collage of Washington DC photosWhile we enjoyed many of the D.C. museums we visited, I must give a shout out to the National Postal Museum and United States Government National Archives and Records Administration -- two institutions which deserve much better coverage in travel guides.

The Postal Museum's exhibit "Alphabetilately" was highly enjoyable and covered many fascinating topics like v-mail and railway post.

As for NARA ... I know everyone goes there to see the Big Three (Declaration of Independence, Constitution, and Bill of Rights) but many of the exhibits were far more compelling -- Charles P. Ingalls's application for a grant of 154 acres in the Dakota Territory under the 1863 Homestead Act was on display, for pete's sake!

(And let's not forget bit about Virginia Hall of the OSS who, despite an amputated leg, organized numerous sabotage operations against German forces in France).

16 May 2008

"The Americans Misunderstood Us"

Imperial Life in the Emerald City written by Rajiv Chandrasekaran & read by Ray Porter (Blackstone Audiobooks, 2006)

My “I” title for the A~Z reading challenge was Imperial Life in the Emerald City, because a good citizen can never know too much about government shenanigans at home or abroad.

In this surreal and disturbing (and yet also surprisingly funny) audio book, reporter Rajiv Chandrasekaran recounted his experiences in Iraq during the American occupation. By and large, the Coalition Provisional Authority came off as alarmingly clueless, isolatory, and way too gung-ho -- thinking up grand projects like turning Iraq’s stock exchange into the most technologically sophisticated one in the Middle East -- at a time when Iraq’s basic infrastructure desperately needed shoring up and its people felt less safe than before we arrived.

This is not to say Chandrasekaran found nothing but fault with the CPA -– he did write about CPA members who were genuinely interested in working with the Iraqis to create reform or had real practical plans to improve infrastructure. Unfortunately, they were all thwarted by American politics, corruption, and gross ineptitude.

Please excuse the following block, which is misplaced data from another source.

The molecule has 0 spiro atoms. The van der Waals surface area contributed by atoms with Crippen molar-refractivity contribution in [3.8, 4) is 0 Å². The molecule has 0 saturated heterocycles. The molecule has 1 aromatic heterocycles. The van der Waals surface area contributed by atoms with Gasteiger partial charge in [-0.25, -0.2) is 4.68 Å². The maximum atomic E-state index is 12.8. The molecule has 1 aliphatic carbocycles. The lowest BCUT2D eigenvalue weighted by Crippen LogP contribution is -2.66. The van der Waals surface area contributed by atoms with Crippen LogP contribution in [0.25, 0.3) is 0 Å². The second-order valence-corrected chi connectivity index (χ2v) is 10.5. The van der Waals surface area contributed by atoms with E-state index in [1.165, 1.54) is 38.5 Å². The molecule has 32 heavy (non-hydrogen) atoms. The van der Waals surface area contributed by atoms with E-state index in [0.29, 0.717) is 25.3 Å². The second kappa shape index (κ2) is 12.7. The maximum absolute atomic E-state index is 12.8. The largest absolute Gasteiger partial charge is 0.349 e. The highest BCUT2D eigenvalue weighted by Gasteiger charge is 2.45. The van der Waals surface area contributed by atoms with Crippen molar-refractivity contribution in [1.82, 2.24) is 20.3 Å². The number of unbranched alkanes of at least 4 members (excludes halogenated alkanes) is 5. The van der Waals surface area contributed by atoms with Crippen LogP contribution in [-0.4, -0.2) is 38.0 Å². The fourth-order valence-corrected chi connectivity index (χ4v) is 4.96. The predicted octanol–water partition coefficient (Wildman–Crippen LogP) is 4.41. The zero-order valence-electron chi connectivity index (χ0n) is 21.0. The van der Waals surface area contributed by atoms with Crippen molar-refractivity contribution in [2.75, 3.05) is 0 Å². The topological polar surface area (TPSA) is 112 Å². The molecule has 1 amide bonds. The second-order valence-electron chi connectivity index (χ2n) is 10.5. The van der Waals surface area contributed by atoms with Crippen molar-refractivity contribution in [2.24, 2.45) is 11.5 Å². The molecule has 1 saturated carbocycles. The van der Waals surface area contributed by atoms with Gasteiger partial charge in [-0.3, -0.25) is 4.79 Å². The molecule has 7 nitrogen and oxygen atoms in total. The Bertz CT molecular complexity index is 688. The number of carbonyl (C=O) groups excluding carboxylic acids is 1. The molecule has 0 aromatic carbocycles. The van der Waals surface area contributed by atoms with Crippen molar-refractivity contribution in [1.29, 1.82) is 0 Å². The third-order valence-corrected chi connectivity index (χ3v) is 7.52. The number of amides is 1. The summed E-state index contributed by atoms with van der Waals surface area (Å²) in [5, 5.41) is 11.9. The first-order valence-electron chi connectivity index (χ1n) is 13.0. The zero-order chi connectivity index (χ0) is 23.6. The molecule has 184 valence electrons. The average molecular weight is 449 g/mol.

'If this place succeeds,' a CPA friend told me before he left, 'it will be in spite of what we did, not because of it'."
It's very hard for me to write about my reaction to this audio book. Much of it made me burn with shame -- even while I was chuckling, I was wincing.

Chandrasekaran has a great list of further reading on his site which is definitely worth checking out. Hmmm ... Operation Iraqi Freedom Reading Challenge, anyone?

No. There's not enough alprazolam in the world.

27 December 2007

A Fillpot of Negus and Thou

I have been trying (rather desperately) to get myself in a more seasonal mindset by listening to Christmas-y audiobooks. I dabbled a little with folksy Lake Wobegon Christmases (A Prairie Home Christmas and Now It Is Christmas Again) then moved South (Blue Christmas by Mary Kay Andrews) before jumping across the pond (A Christmas Carol by Charles Dickens).

Whenever I read (or listen to) a historical novel I find myself always puzzling over trivia. While A Christmas Carol is a ripping tale and Jim Dale is a pleasure to listen to, I found myself increasingly distracted by pesky little question like "What kind of game is snap dragon?" or "What’s a smoking bishop made of?" and "What the heck is negus when it's at home?"